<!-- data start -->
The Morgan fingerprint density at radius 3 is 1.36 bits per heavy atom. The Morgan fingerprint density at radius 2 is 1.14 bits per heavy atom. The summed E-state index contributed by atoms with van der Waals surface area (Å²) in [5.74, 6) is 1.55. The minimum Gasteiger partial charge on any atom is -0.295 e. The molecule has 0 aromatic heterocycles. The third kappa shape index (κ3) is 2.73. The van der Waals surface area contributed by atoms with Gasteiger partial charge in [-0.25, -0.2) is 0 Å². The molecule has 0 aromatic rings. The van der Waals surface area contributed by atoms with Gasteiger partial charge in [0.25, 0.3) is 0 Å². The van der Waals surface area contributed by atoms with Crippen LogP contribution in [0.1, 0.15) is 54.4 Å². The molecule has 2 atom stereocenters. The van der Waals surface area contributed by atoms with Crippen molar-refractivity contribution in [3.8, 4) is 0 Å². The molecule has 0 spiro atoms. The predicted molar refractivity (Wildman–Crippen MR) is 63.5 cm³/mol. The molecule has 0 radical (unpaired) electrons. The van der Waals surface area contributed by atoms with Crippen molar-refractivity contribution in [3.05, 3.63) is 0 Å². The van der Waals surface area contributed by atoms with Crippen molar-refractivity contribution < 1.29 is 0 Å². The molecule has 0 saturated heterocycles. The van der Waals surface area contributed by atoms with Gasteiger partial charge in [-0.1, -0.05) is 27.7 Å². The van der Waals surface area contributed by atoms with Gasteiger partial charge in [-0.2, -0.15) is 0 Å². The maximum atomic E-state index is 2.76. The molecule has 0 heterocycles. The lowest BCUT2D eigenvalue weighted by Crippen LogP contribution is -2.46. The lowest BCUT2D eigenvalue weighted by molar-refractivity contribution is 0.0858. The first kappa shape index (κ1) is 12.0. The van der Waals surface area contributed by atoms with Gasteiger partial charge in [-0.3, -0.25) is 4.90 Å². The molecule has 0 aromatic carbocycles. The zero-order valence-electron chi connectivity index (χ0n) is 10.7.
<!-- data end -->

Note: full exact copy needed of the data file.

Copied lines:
The Morgan fingerprint density at radius 3 is 1.36 bits per heavy atom. The Morgan fingerprint density at radius 2 is 1.14 bits per heavy atom. The summed E-state index contributed by atoms with van der Waals surface area (Å²) in [5.74, 6) is 1.55. The minimum Gasteiger partial charge on any atom is -0.295 e. The molecule has 0 aromatic heterocycles. The third kappa shape index (κ3) is 2.73. The van der Waals surface area contributed by atoms with Gasteiger partial charge in [-0.25, -0.2) is 0 Å². The molecule has 0 aromatic rings. The van der Waals surface area contributed by atoms with Gasteiger partial charge in [0.25, 0.3) is 0 Å². The van der Waals surface area contributed by atoms with Crippen LogP contribution in [0.1, 0.15) is 54.4 Å². The molecule has 2 atom stereocenters. The van der Waals surface area contributed by atoms with Crippen molar-refractivity contribution in [3.8, 4) is 0 Å². The molecule has 0 spiro atoms. The predicted molar refractivity (Wildman–Crippen MR) is 63.5 cm³/mol. The molecule has 0 radical (unpaired) electrons. The van der Waals surface area contributed by atoms with Crippen molar-refractivity contribution in [3.05, 3.63) is 0 Å². The van der Waals surface area contributed by atoms with Crippen molar-refractivity contribution < 1.29 is 0 Å². The molecule has 0 saturated heterocycles. The van der Waals surface area contributed by atoms with Gasteiger partial charge in [-0.1, -0.05) is 27.7 Å². The van der Waals surface area contributed by atoms with Gasteiger partial charge in [-0.2, -0.15) is 0 Å². The maximum atomic E-state index is 2.76. The molecule has 0 heterocycles. The lowest BCUT2D eigenvalue weighted by Crippen LogP contribution is -2.46. The lowest BCUT2D eigenvalue weighted by molar-refractivity contribution is 0.0858. The first kappa shape index (κ1) is 12.0. The van der Waals surface area contributed by atoms with Gasteiger partial charge in [-0.3, -0.25) is 4.90 Å². The molecule has 0 aromatic carbocycles. The zero-order valence-electron chi connectivity index (χ0n) is 10.7.